Events before the flash Do influence the flash-lag magnitude
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The flash-lag effect occurs when a flash abreast of a smoothly moving object is perceived to spatially lag the moving object. The postdiction accounts of this effect assume either that the flash 'resets' motion detectors [Science 287 (2000) 2036], or that position information is not computed for moving objects until it is needed [Trends in the Neurosciences 25 (2002) 293], the latter view having also been proposed by Brenner and Smeets [Vision Research 40 (2000) 1645]. According to these accounts, events occurring before the flash should not change the magnitude of the flash-lag effect. In our experiment, pre-exposure of the moving object as a stationary stimulus, for as little as 50 ms before the flash occurred, significantly reduced the flash-lag effect.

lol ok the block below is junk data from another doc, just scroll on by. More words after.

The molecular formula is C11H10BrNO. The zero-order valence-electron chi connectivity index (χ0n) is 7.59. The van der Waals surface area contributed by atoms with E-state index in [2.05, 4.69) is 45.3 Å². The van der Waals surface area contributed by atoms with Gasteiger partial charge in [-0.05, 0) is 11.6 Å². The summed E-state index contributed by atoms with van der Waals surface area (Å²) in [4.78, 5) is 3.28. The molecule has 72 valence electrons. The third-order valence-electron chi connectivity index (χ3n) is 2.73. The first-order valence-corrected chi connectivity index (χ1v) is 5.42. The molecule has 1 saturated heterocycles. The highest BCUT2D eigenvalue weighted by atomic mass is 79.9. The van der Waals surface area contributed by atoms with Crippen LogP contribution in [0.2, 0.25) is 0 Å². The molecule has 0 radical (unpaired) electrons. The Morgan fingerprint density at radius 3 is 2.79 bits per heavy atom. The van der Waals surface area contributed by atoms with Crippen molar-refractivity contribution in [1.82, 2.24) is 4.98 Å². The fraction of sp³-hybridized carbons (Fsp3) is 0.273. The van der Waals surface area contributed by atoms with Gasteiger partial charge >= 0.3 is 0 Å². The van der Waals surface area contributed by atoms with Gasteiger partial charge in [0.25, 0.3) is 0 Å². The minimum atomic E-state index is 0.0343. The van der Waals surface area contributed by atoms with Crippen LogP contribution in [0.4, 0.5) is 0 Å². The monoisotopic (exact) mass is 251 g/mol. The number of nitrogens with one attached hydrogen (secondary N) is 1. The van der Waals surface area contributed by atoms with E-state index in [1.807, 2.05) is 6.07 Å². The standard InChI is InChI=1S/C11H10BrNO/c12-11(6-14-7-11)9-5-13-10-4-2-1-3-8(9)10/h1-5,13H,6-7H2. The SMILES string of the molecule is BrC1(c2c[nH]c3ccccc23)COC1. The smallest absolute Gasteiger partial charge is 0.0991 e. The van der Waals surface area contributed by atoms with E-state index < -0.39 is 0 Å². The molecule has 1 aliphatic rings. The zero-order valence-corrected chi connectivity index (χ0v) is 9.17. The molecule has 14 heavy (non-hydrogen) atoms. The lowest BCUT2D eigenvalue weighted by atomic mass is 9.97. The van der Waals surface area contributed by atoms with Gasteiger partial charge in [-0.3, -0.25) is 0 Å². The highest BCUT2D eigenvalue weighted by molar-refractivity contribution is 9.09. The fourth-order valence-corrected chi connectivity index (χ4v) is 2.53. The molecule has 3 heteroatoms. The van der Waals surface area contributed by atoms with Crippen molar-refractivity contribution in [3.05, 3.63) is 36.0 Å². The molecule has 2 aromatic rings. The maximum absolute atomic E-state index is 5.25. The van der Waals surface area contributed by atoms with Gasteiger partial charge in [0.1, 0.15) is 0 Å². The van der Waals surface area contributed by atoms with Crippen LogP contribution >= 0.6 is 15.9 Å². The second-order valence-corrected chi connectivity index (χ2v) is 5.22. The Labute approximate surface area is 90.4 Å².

© 2003 Elsevier. This is the author-manuscript version of this paper. Reproduced in accordance with the copyright policy of the publisher. Please refer to the journal's website for access to the definitive, published version.